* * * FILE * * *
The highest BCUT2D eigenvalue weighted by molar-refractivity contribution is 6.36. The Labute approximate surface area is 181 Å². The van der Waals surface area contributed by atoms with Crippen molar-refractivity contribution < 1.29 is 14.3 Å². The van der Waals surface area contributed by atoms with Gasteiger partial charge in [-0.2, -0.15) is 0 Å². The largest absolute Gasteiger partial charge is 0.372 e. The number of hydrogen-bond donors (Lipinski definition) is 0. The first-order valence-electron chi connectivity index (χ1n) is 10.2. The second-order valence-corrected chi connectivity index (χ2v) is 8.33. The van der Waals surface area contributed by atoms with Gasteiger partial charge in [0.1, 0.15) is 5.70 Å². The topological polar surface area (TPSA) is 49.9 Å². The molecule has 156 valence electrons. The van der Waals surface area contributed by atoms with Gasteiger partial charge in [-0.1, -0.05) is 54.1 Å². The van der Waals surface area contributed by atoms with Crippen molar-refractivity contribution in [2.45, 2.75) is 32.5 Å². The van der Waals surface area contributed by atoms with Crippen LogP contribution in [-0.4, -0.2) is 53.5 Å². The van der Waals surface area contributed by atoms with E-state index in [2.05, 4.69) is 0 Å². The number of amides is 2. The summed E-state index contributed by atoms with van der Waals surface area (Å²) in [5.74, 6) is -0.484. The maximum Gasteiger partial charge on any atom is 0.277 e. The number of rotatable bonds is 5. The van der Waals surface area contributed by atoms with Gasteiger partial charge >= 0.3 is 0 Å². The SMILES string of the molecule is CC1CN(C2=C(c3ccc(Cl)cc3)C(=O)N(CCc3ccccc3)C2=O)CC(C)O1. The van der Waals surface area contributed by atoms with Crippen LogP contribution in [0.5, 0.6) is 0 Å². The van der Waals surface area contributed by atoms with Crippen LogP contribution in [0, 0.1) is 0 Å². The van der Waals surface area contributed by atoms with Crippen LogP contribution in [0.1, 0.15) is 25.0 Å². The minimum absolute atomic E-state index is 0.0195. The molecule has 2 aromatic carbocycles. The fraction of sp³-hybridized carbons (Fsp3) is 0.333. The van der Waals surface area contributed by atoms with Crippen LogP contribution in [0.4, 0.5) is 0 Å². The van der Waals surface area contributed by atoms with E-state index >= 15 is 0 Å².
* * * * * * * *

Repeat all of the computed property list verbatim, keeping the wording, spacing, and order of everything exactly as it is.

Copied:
The highest BCUT2D eigenvalue weighted by molar-refractivity contribution is 6.36. The Labute approximate surface area is 181 Å². The van der Waals surface area contributed by atoms with Crippen molar-refractivity contribution < 1.29 is 14.3 Å². The van der Waals surface area contributed by atoms with Gasteiger partial charge in [-0.2, -0.15) is 0 Å². The largest absolute Gasteiger partial charge is 0.372 e. The number of hydrogen-bond donors (Lipinski definition) is 0. The first-order valence-electron chi connectivity index (χ1n) is 10.2. The second-order valence-corrected chi connectivity index (χ2v) is 8.33. The van der Waals surface area contributed by atoms with Gasteiger partial charge in [0.1, 0.15) is 5.70 Å². The topological polar surface area (TPSA) is 49.9 Å². The molecule has 156 valence electrons. The van der Waals surface area contributed by atoms with Gasteiger partial charge in [-0.1, -0.05) is 54.1 Å². The van der Waals surface area contributed by atoms with Crippen molar-refractivity contribution in [2.45, 2.75) is 32.5 Å². The van der Waals surface area contributed by atoms with Crippen LogP contribution in [-0.4, -0.2) is 53.5 Å². The van der Waals surface area contributed by atoms with E-state index in [2.05, 4.69) is 0 Å². The number of amides is 2. The summed E-state index contributed by atoms with van der Waals surface area (Å²) in [5.74, 6) is -0.484. The maximum Gasteiger partial charge on any atom is 0.277 e. The number of rotatable bonds is 5. The van der Waals surface area contributed by atoms with Gasteiger partial charge >= 0.3 is 0 Å². The SMILES string of the molecule is CC1CN(C2=C(c3ccc(Cl)cc3)C(=O)N(CCc3ccccc3)C2=O)CC(C)O1. The van der Waals surface area contributed by atoms with Crippen LogP contribution in [0.5, 0.6) is 0 Å². The van der Waals surface area contributed by atoms with Crippen LogP contribution in [0, 0.1) is 0 Å². The van der Waals surface area contributed by atoms with Crippen LogP contribution in [0.1, 0.15) is 25.0 Å². The minimum absolute atomic E-state index is 0.0195. The molecule has 2 aromatic carbocycles. The fraction of sp³-hybridized carbons (Fsp3) is 0.333. The van der Waals surface area contributed by atoms with Crippen LogP contribution in [0.4, 0.5) is 0 Å². The van der Waals surface area contributed by atoms with E-state index >= 15 is 0 Å².